- vt. 使出汗；流出；使干苦活；剥削；藉出汗减轻；焦急地期待
- n. 汗；水珠；焦急；苦差使
- vi. 出汗；辛苦工作；懊恼；结水珠
CET4 TEM4 考 研 CET6
2. sweater (汗衫) => sweat.
来自古英语 swat,流汗，出汗，来自 Proto-Germanic*swatitaz,汗水，来自 PIE*sweid,汗水，词 源同 exude,sudorific.引申诸相关词义。
- sweat: [OE] Sweat is part of a widespread family of ‘sweat’-words that goes back ultimately to the prehistoric Indo-European base *sweid-, *swoid-. Other members include Greek hidrós, Latin sūdor (source of English exude ), Welsh chwys, Latvian sviēdri, and Sanskrit svédas. Amongst its Germanic descendants was *swaitjan, which evolved into German schweissen ‘weld’, Dutch zweeten ‘sweat’, and English sweat. Swot  originated as a dialectal variant of sweat.
=> exude, swot
- sweat (v.)
- Old English swætan "perspire," also "work hard," from Proto-Germanic *swaitjan "to sweat," from the source of sweat (n.). Compare Frisian swette, Dutch zweeten, Danish svede, German schwitzen. Meaning "to be worried, vexed" is recorded from c. 1400. Transitive sense is from late 14c. Related: Sweated; sweating. Sweating sickness was a sudden, often-fatal fever, accompanied by intense sweating, that struck England 1485 and returned periodically through mid-16c., described in the original citation (a chronicle from 1502) as "a grete deth and hasty."
- sweat (n.)
- Old English swat "perspiration, moisture exuded from the skin," also "labor, that which causes sweat," from Proto-Germanic *swaitaz "sweat" (cognates: Old Saxon, Old Frisian swet, Old Norse sveiti, Danish sved "sweat," Swedish svett, Middle Dutch sweet, Dutch zweet, Old High German sweiz, German Schweiß), from PIE *sweid- (2) "to sweat" (cognates: Sanskrit svedah "sweat," Avestan xvaeda- "sweat," Greek hidros "sweat, perspiration," Latin sudor, Lettish swiedri, Welsh chwys "sweat").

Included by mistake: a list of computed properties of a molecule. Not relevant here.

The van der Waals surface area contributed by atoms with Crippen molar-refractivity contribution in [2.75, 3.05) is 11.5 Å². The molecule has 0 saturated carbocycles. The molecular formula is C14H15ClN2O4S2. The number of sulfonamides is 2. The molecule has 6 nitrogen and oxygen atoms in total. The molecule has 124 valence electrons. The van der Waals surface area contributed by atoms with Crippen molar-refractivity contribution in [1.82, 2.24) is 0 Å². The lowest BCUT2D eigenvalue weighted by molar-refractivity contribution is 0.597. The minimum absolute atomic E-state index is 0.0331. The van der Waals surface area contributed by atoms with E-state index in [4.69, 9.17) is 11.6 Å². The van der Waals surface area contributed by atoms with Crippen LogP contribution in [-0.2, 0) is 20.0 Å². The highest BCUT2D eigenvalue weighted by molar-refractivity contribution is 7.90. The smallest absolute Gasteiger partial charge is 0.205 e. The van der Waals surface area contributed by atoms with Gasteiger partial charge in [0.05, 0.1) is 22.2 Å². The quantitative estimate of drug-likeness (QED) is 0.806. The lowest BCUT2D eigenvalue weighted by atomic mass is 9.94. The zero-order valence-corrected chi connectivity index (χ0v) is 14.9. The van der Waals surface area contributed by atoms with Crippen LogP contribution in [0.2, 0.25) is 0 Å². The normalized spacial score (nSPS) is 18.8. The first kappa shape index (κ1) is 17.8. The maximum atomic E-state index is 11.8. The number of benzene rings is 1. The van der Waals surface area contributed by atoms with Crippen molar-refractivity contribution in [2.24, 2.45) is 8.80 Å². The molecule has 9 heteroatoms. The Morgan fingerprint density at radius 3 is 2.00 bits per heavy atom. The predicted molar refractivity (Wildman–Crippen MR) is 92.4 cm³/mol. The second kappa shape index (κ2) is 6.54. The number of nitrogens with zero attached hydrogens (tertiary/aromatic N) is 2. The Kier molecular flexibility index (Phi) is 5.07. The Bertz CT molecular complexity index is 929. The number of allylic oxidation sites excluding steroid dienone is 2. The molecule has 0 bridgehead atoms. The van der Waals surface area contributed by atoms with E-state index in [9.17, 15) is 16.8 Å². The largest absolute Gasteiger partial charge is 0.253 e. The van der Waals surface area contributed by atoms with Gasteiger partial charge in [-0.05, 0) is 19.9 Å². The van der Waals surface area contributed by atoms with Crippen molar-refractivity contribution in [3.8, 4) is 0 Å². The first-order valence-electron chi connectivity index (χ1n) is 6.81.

A widespread set of Slavic words (Polish, Russian pot "sweat") is from Old Church Slavonic potu, related to peku "heat," cognate with Latin coquere.
The Old English noun became Middle English swote, but later altered to the current form under the influence of the verb. Sweat of (one's) brow as a symbol of toil is from Gen. iii:19. Sweat equity is from 1968. Colloquial no sweat "no problem" attested from 1963.
- 1. Do you sweat a lot or flush a lot?
- 2. She looked up at me with pinpricks of sweat along her hairline.
- 3. He awoke from his sleep in a cold sweat.
- 4. Both horse and rider were dripping with sweat within five minutes.
- 5. He wiped away the beads of sweat on his forehead.
[ sweat 造句 ]